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French President Nicolas Sarkozy speaks in Paris on Monday as he confirms the death of a French hostage held in North Africa. (Philippe Wojazer/Reuters)
French President Nicolas Sarkozy speaks in Paris on Monday as he confirms the death of a French hostage held in North Africa. (Philippe Wojazer/Reuters)

Sarkozy confirms death of French hostage Add to ...

French President Nicolas Sarkozy confirmed on Monday that a 78-year-old French hostage held by al-Qaeda's North African wing was dead and said France would punish the perpetrators.

French commandos, acting with Mauritanian troops, had tried to free Michel Germaneau, a retired engineer kidnapped on April 20 in Niger, but had not found him when they raided a desert al-Qaeda camp in Mali, Mr. Sarkozy said.

"I condemn this barbarous act, this odious act, which has just left an innocent victim," the President said in a live televised statement. "Far from weakening our determination, his death must reinforce it."

He urged French citizens to avoid travel to the Sahel region and vowed: "This crime will not go unpunished."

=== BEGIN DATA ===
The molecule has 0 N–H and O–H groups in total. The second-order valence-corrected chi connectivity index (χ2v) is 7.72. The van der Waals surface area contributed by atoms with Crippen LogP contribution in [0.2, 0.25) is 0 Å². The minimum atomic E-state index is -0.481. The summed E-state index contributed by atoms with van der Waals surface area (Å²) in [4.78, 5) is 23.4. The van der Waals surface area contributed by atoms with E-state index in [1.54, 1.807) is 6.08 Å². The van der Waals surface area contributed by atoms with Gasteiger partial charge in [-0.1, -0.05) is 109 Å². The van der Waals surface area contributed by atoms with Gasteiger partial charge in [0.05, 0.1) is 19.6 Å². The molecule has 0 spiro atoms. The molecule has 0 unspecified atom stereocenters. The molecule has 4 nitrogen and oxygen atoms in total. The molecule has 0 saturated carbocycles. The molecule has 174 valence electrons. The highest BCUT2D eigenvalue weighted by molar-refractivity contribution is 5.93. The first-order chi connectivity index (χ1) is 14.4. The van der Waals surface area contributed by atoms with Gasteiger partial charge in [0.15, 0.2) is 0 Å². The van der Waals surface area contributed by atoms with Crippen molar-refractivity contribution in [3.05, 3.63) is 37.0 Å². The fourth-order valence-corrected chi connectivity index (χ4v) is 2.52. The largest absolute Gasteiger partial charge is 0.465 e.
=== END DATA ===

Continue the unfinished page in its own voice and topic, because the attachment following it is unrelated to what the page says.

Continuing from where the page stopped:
A leader of al-Qaeda in the Islamic Maghreb (AQIM) said in an audio recording aired by Al Jazeera on Sunday that the group had killed Mr. Germaneau on Saturday in revenge for the killing of six group members in the raid.

Mr. Sarkozy said France had received no sign since May that Mr. Germaneau was alive, and had intervened after AQIM threatened on July 11 to kill him within two weeks unless Paris arranged a prisoner exchange.

Mr. Germaneau, who was working as a volunteer building a school for Tuareg nomads, was believed to be in the hands of Abdelhamid Abou Zeid, leader of the more hard-line of two AQIM factions operating in the Sahara.

The same AQIM wing killed British captive Edwin Dyer last year after Britain refused to give in to its demands.

Mr. Sarkozy said he had asked Foreign Minister Bernard Kouchner to visit Mali, Niger and Mauritaria from Monday evening to discuss increased security measures for French nationals in the region.

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